Cowboy shit. Speaking of the world title scene, Hangman Page addressed the situation. After Cole’s win, reDRagon ran out to kick the loser while he was down. Jurassic Express made the save and brawled with reDRagon out of sight. Hangman made a beeline to the ring with fire in his belly and flames in his eyes. Hangman gave Cole the rematch, except it will be a Texas Deathmatch instead of a standard bout. That will go down next week on a live episode of Rampage.

That was a great exchange between Hangman and Cole. Hangman’s intensity and anger radiated through the screen. Cole provided a perfect facial reaction to realizing his plan may have backfired. Texas Deathmatch is a good stipulation for this feud. I have trouble buying Cole as a threat to Hangman in a fair showdown. In deathmatch rules, the word fair is thrown out the window. I would not be shocked if Cole won, and that will help the sense of unpredictability for the clash.

Samoa Joe defeated Max Caster. The winner qualified for the Owen Hart tournament. Caster rapped about sex positions, Joe’s injuries, and AEW beating NXT in the rating with Joe as champ.

Caster vocal bravado pulsed into his fingers to poke Joe in the chest. Bad move. Joe headbutt Caster down to the mat. Caster had a little bit of help from Anthony Bowens, but Joe was in control for most of the match. Joe closed with a musclebuster to win.

Joe’s AEW debut was on point. There was nothing too fancy. Joe stuck to his strengths to give the people what they want, which was a specialist in kicking ass.

Afterward, Jay Lethal and Sonjay Dutt interrupted on the big screen. Lethal tried calling Joe for advice as a mentor, but Joe never answered the phone. That left lethal to change his outlook in life to do whatever the hell he wants. Lethal and Dutt still want to celebrate Joe’s arrival to AEW, so they will present a gift next week.

Shawn Dean defeated Shawn Spears. MJF was on commentary. Spears was about to finish with a DVD when cameras showed Wardlow backstage thrashing security guards. Dean took advantage of the distraction for a surprise roll-up win. Wardlow laughed at Spears’ misfortune. The Chairman was not pleased with MJF that this drama affected his match.

Later in the show, MJF requested a match with Dean with plans to injury him worse than could happen in combat.

Thumbs up for the sneaky win by Dean. That has helped make him a little more interesting in the role of fodder. The way his wins unfolded make me very curious what MJF has in store next week. The Wardlow bit is a fun way at advancing the story. I do wonder why I’m supposed to cheer that man beating up innocent security chumps. His beef is with MJF, not those goons. Wardlow was just in their shoes as a man doing his job for the paycheck. I will admit that the violence definitely makes me laugh. Seeing Wardlow launch bodies into the air may never get old.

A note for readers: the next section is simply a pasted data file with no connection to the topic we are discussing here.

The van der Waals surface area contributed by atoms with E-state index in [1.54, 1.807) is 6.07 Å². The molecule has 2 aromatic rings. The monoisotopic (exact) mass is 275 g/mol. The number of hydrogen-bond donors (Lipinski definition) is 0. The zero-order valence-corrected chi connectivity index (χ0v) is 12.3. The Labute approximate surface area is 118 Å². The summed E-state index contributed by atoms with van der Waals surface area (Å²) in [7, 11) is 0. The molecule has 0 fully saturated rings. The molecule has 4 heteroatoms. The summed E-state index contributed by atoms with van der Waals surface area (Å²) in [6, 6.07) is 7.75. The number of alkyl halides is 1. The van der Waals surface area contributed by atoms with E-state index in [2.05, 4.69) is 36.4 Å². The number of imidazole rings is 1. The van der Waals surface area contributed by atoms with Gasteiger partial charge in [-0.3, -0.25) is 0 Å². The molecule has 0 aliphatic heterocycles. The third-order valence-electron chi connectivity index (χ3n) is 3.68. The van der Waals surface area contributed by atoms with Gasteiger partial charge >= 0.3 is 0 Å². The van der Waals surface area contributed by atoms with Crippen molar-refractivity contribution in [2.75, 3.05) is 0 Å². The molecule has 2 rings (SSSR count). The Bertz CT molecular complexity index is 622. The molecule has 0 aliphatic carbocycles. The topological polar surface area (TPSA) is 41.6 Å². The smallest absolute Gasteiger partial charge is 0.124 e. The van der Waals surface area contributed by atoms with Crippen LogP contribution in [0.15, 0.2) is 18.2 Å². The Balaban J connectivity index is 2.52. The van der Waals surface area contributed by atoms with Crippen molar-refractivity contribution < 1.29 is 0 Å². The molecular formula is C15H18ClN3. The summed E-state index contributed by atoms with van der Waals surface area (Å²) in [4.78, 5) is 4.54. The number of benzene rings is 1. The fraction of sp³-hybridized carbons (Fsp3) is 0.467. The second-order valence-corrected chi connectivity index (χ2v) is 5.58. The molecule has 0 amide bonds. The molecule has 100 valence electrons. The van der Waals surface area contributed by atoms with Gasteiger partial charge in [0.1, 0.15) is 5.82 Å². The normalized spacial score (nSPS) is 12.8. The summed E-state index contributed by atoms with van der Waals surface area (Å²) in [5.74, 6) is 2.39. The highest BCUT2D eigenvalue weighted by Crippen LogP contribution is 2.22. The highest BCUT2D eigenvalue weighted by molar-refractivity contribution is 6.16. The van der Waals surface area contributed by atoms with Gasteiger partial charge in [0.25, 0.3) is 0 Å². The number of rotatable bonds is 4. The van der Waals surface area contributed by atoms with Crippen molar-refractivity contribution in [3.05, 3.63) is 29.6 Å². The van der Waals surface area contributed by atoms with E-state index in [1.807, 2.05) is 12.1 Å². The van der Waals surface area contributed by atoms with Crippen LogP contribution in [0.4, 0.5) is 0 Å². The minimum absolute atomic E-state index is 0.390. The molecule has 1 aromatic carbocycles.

Hikaru Shida defeated Julia Hart. The winner qualified for the Owen Hart tournament. Hart still copped a dark attitude. She kicked Shida in the back before the bell and choked her with a jacket. Brian Pillman Jr. and Griff Garrison were not cool with that wicked deed, so Hart ordered them to leave. Shida rallied in the end for spinning knee strike and a Falcon Arrow to win.

Afterward, Serena Deeb’s music played loud as a trick. Shida sensed a blindside attack and caught Deeb in the act. Shida held her kendo stick and Deeb had a chair for a stalemate. Deeb exited the ring rather than take the risk.

Hart’s aggression stood out in the match as a character trait while wearing the eye patch. She has been adopting an attitude to win at any cost. If not for Shida being an exceptional wrestler, Hart may have been able to win. If Hart uses those same tactics against ladies of equal experience, then she could rack up some victories. The post-match tease was well done to produce eager anticipation for another round between Shida and Deeb. I think their final showdown is worthy of a TV main event slot.

Notes: The Blackpool Combat Club has busy plans for Rampage. Bryan Danielson will wrestle Trent, and Wheeler Yuta will wrestle Jon Moxley. Yuta has impress William Regal and Danielson. Now, he needs to impress Moxley. Mox predicted a forecast of thunderous sounds of violence with blood as rain.

Chuck Taylor tried to smooth over the tension with Yuta. The Best Friends have brought him this far, and there is no reason why Yuta can’t be the best with them by his side. Trent protested to call Yuta a scumbag and traitor. He plans to make an example out of Danielson to show Yuta whet he is capable of.

Sammy Guevara was joined by Tay Conti for the cue card gimmick. They want revenge on Dan Lambert’s group and won’t stop breaking things until they get the match.

Eddie Kingston, Santana, and Ortiz beat up the Jericho Appreciation Society before the show. Jake Hager drove the getaway car to safety. Kingston proclaimed that they will attack on sight whenever they see the JAS. It doesn’t matter if wives and kids are present. A 6-man tag was made for next week.

Jade Cargill welcomed her baddies, beautiful women with confidence. Cargill was confident that Marina Shafir will be win #30. She is tired of MMA losers crossing over into professional wrestling.

Nyla Rose appreciates Thunder Rosa’s passion for women’s wrestling, but she still plans to win the title at Battle of the Belts II on April 16.

Jamie Hayter and Toni Storm have beef brewing. Storm extended her hand in peace. Hayter slapped it away. Hayter plans to stop Storm’s momentum if they meet in the Owen Hart tournament.

Swerve Strickland was ambushed by Team Taz in the locker room. Keith Lee made the save and pounced Will Hobbs through a wall.


Stud of the Show: Samoa Joe

Joe’s badass aura remains intact. The man remains a major draw policy for big boots.

Match of the Night: FTR vs. Young Bucks

The main event was a dandy of excitement never lulling in action.

Grade: A-

This episode of Dynamite was high-energy with an ornery vibe in the air. It had a good mix of matches with purpose combined with quick story building scenes.

Share your thoughts about Dynamite. How do you rate it? Who stole the show?